Islamic State’s New Year’s attack on Turkish Christians was against their ‘pagan feast’
The Islamic State group on Monday claimed responsibility for the New Year’s attack at a popular Istanbul nightclub that killed 39 people and wounded scores of others.
Turkish police meanwhile detained eight people in connection with the attack but were still hunting for the gunman who disappeared amid the chaos of the attack. These Sunni militants used grenades and an automatic weapon to execute the attack.
The IS-linked Aamaq News Agency said the attack was carried out by a “heroic soldier of the caliphate” who attacked the nightclub “where Christians were celebrating their pagan feast.”
The Muslim propaganda piece added that the man fired an automatic rifle and also detonated hand grenades in “revenge for God’s religion and in response to the orders” of IS leader Abu Bakr al-Baghdadi.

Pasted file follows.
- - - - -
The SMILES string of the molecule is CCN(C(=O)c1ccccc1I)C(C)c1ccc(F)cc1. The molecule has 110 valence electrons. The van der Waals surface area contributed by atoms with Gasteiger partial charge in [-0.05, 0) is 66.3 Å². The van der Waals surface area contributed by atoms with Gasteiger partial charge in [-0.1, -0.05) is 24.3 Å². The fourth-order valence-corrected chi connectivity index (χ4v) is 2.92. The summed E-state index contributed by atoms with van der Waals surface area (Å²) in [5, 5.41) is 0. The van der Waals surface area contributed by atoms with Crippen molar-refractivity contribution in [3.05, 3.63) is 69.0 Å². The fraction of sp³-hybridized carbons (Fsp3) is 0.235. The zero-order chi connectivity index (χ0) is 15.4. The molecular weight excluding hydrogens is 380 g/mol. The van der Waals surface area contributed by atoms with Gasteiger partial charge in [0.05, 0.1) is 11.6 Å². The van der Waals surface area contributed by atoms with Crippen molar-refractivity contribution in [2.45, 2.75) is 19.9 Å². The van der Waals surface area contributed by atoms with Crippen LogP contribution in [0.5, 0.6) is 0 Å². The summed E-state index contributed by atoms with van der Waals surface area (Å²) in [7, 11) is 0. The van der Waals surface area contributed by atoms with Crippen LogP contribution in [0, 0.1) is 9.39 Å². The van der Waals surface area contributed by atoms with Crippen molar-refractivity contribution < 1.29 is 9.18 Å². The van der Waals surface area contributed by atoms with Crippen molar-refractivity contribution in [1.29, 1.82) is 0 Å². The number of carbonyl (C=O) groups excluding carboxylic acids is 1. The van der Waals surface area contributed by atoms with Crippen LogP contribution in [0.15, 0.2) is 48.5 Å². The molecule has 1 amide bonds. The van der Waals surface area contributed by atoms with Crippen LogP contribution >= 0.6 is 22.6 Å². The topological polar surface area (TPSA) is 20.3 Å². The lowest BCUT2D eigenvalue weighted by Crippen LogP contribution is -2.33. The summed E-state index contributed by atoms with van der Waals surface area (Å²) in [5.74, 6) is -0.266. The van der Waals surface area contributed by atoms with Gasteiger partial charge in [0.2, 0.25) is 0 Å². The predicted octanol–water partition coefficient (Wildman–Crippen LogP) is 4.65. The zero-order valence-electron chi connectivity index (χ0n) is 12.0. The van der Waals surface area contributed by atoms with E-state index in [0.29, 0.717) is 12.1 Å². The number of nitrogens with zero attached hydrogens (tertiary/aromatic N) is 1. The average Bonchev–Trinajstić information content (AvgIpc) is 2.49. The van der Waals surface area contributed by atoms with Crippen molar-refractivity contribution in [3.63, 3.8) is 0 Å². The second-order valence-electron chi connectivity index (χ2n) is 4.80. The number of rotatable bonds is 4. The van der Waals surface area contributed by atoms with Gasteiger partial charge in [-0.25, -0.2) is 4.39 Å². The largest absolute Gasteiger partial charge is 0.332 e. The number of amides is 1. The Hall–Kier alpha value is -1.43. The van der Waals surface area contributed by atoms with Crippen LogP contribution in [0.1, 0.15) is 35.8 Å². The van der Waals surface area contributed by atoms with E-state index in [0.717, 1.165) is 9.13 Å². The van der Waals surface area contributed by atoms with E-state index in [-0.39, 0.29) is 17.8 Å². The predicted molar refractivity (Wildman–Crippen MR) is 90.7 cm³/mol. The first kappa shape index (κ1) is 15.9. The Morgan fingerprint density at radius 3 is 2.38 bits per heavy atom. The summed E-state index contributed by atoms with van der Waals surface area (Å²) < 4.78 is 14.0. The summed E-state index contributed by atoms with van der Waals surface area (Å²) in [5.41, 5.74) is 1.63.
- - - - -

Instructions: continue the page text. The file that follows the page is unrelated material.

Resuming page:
Turkey is described as “the servant of the cross” and also suggested the murderous attack was in retaliation for Turkish military offensives against the Islamic State group in Syria and Iraq.
“We let infidel Turkey know that the blood of Muslims that is being shed by its airstrikes and artillery shelling will turn into fire on its territories,” the statement said.
The attack came just one day after TheBlaze reported on a new study, which found that Christians were the most persecuted group of people in 2016, with about one Christian being martyred every six minutes during the same year.
Deputy Prime Minister Numan Kurtulmus on Monday confirmed news reports that said eight people were taken into custody but did not provide details, saying a “sensitive” investigation was underway.
Turkish President Recep Tayyip Erdogan on took to Twitter, where he condemned the “brutal attack,” and asked for God to “have mercy” on his country.